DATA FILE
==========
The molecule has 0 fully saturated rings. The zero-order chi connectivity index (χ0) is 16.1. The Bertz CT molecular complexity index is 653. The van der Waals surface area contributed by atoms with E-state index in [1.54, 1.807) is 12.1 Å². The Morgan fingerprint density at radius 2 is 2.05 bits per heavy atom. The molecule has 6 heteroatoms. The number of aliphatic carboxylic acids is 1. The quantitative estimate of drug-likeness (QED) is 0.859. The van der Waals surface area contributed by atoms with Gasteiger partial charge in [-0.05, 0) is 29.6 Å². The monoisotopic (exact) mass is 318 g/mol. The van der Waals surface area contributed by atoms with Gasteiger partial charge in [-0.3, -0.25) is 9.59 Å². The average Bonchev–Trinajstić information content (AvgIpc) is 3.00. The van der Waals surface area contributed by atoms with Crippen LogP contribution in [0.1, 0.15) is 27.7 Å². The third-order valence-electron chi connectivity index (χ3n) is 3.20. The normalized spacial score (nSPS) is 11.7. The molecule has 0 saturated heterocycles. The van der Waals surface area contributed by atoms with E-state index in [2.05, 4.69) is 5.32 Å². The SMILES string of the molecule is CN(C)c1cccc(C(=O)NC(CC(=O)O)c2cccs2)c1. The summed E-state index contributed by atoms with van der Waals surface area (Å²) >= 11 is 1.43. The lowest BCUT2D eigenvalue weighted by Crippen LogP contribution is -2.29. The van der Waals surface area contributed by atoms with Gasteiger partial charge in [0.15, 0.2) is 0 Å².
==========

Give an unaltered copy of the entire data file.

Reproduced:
The molecule has 0 fully saturated rings. The zero-order chi connectivity index (χ0) is 16.1. The Bertz CT molecular complexity index is 653. The van der Waals surface area contributed by atoms with E-state index in [1.54, 1.807) is 12.1 Å². The Morgan fingerprint density at radius 2 is 2.05 bits per heavy atom. The molecule has 6 heteroatoms. The number of aliphatic carboxylic acids is 1. The quantitative estimate of drug-likeness (QED) is 0.859. The van der Waals surface area contributed by atoms with Gasteiger partial charge in [-0.05, 0) is 29.6 Å². The monoisotopic (exact) mass is 318 g/mol. The van der Waals surface area contributed by atoms with Gasteiger partial charge in [-0.3, -0.25) is 9.59 Å². The average Bonchev–Trinajstić information content (AvgIpc) is 3.00. The van der Waals surface area contributed by atoms with Crippen LogP contribution in [0.1, 0.15) is 27.7 Å². The third-order valence-electron chi connectivity index (χ3n) is 3.20. The normalized spacial score (nSPS) is 11.7. The molecule has 0 saturated heterocycles. The van der Waals surface area contributed by atoms with E-state index in [2.05, 4.69) is 5.32 Å². The SMILES string of the molecule is CN(C)c1cccc(C(=O)NC(CC(=O)O)c2cccs2)c1. The summed E-state index contributed by atoms with van der Waals surface area (Å²) >= 11 is 1.43. The lowest BCUT2D eigenvalue weighted by Crippen LogP contribution is -2.29. The van der Waals surface area contributed by atoms with Gasteiger partial charge in [0.15, 0.2) is 0 Å².